Cowell “sets himself up as the man who cannot be duped,” Brodkin said. “I want him to look at me in the eye and tell me just how wonderful my terrible act is.”
Brodkin got his wish after he delivered his routine draped in the U.K. flag, which he filmed despite a warning that security will “break any camera” used by contestants.
His rap name-dropped William Shakespeare and Winston Churchill and included bland assertions like “British sky is gray, British countryside’s green, as for British skin color, there are thousands I’ve seen.” Continuing to play the diversity card, he also recited: “Tolerance and acceptance for Muslim, Sikh or Jew, I’m so proud, I’m so proud of the red, white and blue.”
The panelists ate up the elementary school-level performance, including Cowell.
“That was great, Steven, makes you feel proud to be British,” he said. “I feel it could be a new national anthem.”
Cowell said he “wouldn’t have imagined” that Brodkin’s alter ego would be able to deliver such a performance, but when the song started, “you turned into 50 Cent.”
Though he didn’t make it on the show, Brodkin still thinks he proved his point.
“I did get four yeses from the judges,” he said, “having put on a not-very-talented act.”
(JTA) — Physicist Mildred Dresselhaus, the daughter of impoverished Polish Jewish immigrants whose pioneering research into the thermal and electrical properties of carbon earned her the nickname “Queen of Carbon,” has died.
Dresselhaus, who also was an advocate for women in science fields, died Monday at 86.
Her research was foundational to the field called nanoscience, in which matter is manipulated at an atomic and molecular level. Her pioneering work earned her the $1 million Kavli Prize in Nanoscience in 2012, the National Medal of Science, the Presidential Medal of Freedom and IEEE Medal of Honor, the highest award of the Institute of Electrical and Electronics Engineers.
Dresselhaus had gained wider fame in recent weeks with her starring role in a television commercial promoting General Electric’s efforts to promote women in science. The commercial, titled “What If Scientists Were Celebrities?” imagines a world in which young girls dress up as Dresselhaus, glossy magazines feature her on their covers and gossip columns keep tabs on her comings and goings.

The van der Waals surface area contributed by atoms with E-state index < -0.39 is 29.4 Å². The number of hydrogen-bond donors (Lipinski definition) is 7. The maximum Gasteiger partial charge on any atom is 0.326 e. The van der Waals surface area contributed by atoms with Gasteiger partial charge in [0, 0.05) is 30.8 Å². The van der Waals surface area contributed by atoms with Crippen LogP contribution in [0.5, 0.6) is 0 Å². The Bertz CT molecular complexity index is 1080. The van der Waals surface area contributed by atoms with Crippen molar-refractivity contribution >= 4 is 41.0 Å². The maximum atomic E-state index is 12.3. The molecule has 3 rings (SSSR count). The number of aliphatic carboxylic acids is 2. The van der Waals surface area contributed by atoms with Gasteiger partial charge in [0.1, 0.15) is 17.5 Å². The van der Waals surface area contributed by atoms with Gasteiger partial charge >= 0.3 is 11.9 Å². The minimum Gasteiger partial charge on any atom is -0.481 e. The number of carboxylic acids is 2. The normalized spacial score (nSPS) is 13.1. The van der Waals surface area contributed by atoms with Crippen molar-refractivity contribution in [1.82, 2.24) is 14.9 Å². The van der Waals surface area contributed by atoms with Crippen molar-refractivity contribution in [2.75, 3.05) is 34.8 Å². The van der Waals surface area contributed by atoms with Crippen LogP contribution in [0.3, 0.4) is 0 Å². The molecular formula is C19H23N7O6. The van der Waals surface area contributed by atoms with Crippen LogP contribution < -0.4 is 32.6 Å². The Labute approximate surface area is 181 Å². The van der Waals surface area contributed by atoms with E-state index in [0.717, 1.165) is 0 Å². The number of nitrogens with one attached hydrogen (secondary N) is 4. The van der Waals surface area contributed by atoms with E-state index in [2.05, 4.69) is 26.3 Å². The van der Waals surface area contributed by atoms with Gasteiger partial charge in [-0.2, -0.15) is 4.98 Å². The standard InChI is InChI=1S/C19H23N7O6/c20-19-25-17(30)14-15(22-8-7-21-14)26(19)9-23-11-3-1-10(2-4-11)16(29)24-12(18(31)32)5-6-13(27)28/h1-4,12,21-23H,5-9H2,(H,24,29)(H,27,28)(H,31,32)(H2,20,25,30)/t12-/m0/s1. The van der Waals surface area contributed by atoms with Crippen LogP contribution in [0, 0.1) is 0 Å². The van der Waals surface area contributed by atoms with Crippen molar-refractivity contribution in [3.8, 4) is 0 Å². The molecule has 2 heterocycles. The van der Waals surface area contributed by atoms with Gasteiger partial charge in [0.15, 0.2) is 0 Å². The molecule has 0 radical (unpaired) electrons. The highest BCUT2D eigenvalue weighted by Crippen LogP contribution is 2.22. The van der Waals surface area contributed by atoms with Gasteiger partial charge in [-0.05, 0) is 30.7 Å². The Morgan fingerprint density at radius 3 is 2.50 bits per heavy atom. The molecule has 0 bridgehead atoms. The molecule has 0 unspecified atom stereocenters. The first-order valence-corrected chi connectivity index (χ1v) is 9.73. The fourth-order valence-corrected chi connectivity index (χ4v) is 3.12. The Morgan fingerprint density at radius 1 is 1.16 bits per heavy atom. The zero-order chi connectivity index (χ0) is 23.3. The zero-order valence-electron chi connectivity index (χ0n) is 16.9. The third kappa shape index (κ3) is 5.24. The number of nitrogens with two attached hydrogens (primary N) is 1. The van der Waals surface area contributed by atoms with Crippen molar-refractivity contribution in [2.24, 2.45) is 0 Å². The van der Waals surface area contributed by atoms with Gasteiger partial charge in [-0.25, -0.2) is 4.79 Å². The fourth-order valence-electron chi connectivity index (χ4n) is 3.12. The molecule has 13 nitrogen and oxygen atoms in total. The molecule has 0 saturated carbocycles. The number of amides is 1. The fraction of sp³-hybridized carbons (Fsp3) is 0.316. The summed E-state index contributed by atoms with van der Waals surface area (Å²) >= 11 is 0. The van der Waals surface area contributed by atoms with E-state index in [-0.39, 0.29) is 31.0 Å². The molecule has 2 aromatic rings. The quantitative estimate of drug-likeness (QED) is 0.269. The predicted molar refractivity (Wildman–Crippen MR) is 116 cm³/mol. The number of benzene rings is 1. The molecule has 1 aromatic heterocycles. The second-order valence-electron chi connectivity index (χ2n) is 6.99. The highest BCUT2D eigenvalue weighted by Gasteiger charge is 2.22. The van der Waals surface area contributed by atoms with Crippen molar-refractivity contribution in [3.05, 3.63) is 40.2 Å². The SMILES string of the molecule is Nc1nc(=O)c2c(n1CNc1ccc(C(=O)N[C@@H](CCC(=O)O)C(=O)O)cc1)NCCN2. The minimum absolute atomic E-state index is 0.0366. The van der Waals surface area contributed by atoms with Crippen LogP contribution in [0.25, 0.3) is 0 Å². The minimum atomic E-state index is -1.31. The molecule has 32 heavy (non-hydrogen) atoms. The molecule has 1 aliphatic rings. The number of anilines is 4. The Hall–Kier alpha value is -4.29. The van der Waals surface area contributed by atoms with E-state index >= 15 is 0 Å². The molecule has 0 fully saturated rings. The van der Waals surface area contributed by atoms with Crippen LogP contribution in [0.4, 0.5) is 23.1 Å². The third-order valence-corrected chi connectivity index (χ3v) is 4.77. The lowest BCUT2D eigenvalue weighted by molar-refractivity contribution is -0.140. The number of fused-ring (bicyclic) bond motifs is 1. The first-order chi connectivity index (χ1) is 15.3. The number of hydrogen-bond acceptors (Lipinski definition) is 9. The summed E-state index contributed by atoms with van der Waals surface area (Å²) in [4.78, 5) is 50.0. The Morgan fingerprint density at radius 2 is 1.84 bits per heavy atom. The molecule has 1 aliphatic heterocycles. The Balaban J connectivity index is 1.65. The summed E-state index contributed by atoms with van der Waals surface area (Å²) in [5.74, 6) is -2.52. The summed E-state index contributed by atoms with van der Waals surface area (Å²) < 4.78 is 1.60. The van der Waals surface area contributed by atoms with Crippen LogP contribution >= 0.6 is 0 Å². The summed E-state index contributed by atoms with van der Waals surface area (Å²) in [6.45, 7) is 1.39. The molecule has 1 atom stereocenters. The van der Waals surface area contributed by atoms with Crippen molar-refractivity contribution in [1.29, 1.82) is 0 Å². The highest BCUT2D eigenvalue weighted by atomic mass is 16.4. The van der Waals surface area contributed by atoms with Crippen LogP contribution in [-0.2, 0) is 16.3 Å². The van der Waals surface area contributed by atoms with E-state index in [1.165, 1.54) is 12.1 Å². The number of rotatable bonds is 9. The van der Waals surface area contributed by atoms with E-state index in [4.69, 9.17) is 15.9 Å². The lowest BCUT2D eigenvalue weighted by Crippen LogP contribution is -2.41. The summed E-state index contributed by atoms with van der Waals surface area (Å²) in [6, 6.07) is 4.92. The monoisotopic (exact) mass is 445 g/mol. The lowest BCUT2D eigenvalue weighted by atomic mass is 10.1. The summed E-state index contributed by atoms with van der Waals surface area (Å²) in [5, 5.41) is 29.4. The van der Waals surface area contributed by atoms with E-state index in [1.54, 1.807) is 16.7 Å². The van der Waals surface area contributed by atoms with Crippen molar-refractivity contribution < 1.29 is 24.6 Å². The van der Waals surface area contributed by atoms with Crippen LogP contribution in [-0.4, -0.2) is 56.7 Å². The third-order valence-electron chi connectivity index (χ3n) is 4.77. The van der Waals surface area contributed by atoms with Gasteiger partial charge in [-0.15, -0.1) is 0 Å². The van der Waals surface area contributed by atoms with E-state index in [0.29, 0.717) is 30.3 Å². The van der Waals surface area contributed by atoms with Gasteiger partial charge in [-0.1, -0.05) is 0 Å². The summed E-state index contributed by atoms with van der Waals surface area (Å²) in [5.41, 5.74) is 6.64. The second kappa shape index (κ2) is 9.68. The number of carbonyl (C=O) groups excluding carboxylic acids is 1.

Abbi Jacobson, the Jewish actress who stars in “Broad City,” appears briefly in the ad as a Dresselhaus fan.
Dresselhaus, nee Mildred Spiewak, was born in the Flatbush section of Brooklyn in 1930 and grew up in the Bronx.
“The Bronx, I remember, was a very poor neighborhood, but that was all that immigrants could afford at that time,” she recalled in a 2013 interview. “Life was tough. I grew up — my father didn’t have a job, but there weren’t too many people who did have jobs.”
The prestigious Bronx High School of Science was not open to girls in her day, so she attended the selective Hunter College High School in Manhattan. She received a bachelor’s degree in 1951 from Hunter College, where she took an elementary physics class with another daughter of Jewish immigrants, Rosalyn Yalow, a future Nobel laureate in medicine. Dresselhaus often said it was Yalow who pushed her to go down the path of science and physics at a time when educated women were expected to become secretaries, nurses or teachers.
Dresselhaus went on to earn a master’s degree from Radcliffe College and a doctorate from the University of Chicago.
Two years after her marriage to fellow physicist Gene Dresselhaus in 1958, both were offered faculty positions at MIT. In 1968 she became a professor at MIT, where her research led to advances in carbon-based materials used in solid-state electronics.
As early as the mid-1970s she became a public advocate for women in engineering and science, and mentored countless young women during her time at MIT. Later in her career, MIT named her institute professor emerita, its highest distinction, and she continued teaching and researching until shortly before she died.